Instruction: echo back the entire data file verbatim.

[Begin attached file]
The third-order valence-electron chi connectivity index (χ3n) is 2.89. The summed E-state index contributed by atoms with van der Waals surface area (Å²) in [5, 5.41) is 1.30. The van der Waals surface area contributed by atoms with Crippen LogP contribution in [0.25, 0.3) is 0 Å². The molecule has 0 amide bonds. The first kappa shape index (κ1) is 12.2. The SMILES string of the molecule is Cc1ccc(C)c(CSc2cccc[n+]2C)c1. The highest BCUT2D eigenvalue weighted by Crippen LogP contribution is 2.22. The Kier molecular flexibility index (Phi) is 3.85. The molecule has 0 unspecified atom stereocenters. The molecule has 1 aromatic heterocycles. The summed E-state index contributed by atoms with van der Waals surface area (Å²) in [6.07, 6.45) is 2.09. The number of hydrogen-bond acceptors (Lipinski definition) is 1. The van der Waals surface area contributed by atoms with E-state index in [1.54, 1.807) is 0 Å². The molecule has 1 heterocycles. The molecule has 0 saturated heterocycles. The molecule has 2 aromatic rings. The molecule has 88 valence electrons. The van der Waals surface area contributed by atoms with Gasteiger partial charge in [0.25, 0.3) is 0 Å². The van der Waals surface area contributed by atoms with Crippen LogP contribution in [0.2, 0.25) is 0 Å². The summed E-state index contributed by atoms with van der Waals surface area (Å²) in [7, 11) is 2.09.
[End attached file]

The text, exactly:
The third-order valence-electron chi connectivity index (χ3n) is 2.89. The summed E-state index contributed by atoms with van der Waals surface area (Å²) in [5, 5.41) is 1.30. The van der Waals surface area contributed by atoms with Crippen LogP contribution in [0.25, 0.3) is 0 Å². The molecule has 0 amide bonds. The first kappa shape index (κ1) is 12.2. The SMILES string of the molecule is Cc1ccc(C)c(CSc2cccc[n+]2C)c1. The highest BCUT2D eigenvalue weighted by Crippen LogP contribution is 2.22. The Kier molecular flexibility index (Phi) is 3.85. The molecule has 0 unspecified atom stereocenters. The molecule has 1 aromatic heterocycles. The summed E-state index contributed by atoms with van der Waals surface area (Å²) in [6.07, 6.45) is 2.09. The number of hydrogen-bond acceptors (Lipinski definition) is 1. The van der Waals surface area contributed by atoms with E-state index in [1.54, 1.807) is 0 Å². The molecule has 1 heterocycles. The molecule has 0 saturated heterocycles. The molecule has 2 aromatic rings. The molecule has 88 valence electrons. The van der Waals surface area contributed by atoms with Gasteiger partial charge in [0.25, 0.3) is 0 Å². The van der Waals surface area contributed by atoms with Crippen LogP contribution in [0.2, 0.25) is 0 Å². The summed E-state index contributed by atoms with van der Waals surface area (Å²) in [7, 11) is 2.09.